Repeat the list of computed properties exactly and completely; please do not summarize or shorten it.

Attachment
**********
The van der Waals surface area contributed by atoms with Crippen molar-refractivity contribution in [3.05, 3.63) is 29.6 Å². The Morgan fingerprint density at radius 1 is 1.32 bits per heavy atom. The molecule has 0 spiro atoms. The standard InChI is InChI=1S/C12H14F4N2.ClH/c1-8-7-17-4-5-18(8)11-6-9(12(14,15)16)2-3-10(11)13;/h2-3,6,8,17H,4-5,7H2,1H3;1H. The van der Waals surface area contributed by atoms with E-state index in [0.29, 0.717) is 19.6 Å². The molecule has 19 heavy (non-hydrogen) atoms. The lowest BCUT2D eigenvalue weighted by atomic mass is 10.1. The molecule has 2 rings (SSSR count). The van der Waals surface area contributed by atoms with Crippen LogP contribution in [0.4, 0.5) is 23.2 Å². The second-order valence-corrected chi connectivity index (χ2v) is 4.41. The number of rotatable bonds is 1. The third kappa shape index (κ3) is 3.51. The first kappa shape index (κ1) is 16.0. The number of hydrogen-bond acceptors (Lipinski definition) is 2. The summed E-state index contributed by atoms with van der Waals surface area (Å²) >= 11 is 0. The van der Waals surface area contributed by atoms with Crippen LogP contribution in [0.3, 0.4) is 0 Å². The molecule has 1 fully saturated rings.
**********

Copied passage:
The van der Waals surface area contributed by atoms with Crippen molar-refractivity contribution in [3.05, 3.63) is 29.6 Å². The Morgan fingerprint density at radius 1 is 1.32 bits per heavy atom. The molecule has 0 spiro atoms. The standard InChI is InChI=1S/C12H14F4N2.ClH/c1-8-7-17-4-5-18(8)11-6-9(12(14,15)16)2-3-10(11)13;/h2-3,6,8,17H,4-5,7H2,1H3;1H. The van der Waals surface area contributed by atoms with E-state index in [0.29, 0.717) is 19.6 Å². The molecule has 19 heavy (non-hydrogen) atoms. The lowest BCUT2D eigenvalue weighted by atomic mass is 10.1. The molecule has 2 rings (SSSR count). The van der Waals surface area contributed by atoms with Crippen LogP contribution in [0.4, 0.5) is 23.2 Å². The second-order valence-corrected chi connectivity index (χ2v) is 4.41. The number of rotatable bonds is 1. The third kappa shape index (κ3) is 3.51. The first kappa shape index (κ1) is 16.0. The number of hydrogen-bond acceptors (Lipinski definition) is 2. The summed E-state index contributed by atoms with van der Waals surface area (Å²) >= 11 is 0. The van der Waals surface area contributed by atoms with Crippen LogP contribution in [0.3, 0.4) is 0 Å². The molecule has 1 fully saturated rings.